Protests in China Result in Loosened COVID Rules


A week after protests against tight policies, China rolls back strict COVID rules which include forced quarantine camps.

Home quarantine for people with mild and no symptoms and freer to travel around the country are among the new relaxed COVID controls in China. Individuals are also no longer required to present test results in venues. 

While citizens have shown relief with the changes after being locked in for almost three years, they have also expressed concerns due to the sudden shift. Some expressed online that the immediate shift will rattle medical institutions and increase the number of infected elderlies. 

Similar to the rest of how the world is coping with the pandemic, it is expected that China will slowly move away from its strict zero-COVID policy and move forward into living with the virus.

Up to this day, China had insisted people who have had close contact with an infected person or are infected go to quarantine camps. This is despite reports that some centres have poor living conditions and insufficient staff.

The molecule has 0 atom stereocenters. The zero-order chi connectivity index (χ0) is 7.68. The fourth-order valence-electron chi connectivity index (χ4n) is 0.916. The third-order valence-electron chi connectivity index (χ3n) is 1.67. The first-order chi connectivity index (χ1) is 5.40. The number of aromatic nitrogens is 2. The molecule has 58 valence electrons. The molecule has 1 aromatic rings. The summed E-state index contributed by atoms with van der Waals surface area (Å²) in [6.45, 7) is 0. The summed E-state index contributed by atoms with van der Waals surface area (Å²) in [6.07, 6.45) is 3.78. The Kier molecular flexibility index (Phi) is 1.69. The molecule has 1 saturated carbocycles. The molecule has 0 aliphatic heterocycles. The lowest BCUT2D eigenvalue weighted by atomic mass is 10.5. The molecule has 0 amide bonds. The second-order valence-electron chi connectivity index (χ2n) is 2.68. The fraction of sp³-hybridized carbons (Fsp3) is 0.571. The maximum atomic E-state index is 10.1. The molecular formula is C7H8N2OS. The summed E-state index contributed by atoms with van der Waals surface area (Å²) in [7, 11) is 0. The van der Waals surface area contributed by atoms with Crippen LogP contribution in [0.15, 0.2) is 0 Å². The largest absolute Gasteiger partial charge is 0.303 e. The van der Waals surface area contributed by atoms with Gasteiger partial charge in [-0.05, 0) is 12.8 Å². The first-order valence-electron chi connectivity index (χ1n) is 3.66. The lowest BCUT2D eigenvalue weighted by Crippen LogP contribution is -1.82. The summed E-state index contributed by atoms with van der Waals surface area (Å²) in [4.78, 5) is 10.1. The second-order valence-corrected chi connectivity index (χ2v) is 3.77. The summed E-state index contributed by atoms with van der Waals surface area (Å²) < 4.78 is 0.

On Wednesday China’s National Health Commission announced the following relaxed policies:

  • The goal is to decrease testing. Although PCR tests are still needed for schools, hospitals and nursing homes – lateral flow tests will be replacing PCR tests in most situations. 
  • Only targeted areas will continually undergo lockdowns. Areas such as particular buildings, floors or units opposite having an entire neighbourhood or city on lockdown. 
  • If no new cases are found within 5 days of being in lockdown, “high-risk” areas will not continue being shut down. 
  • When there are no campus outbreaks, schools can remain open with student attendance. 

The new guidelines also strictly prohibit the blocking of fire exits for people to access in case of emergency without being hindered by pandemic measures. 

Authorities added the need to expedite the vaccination of senior citizens. While China’s borders remain closed for most foreigners, experts say its accelerated change shows possibilities of the country re-opening next year. 

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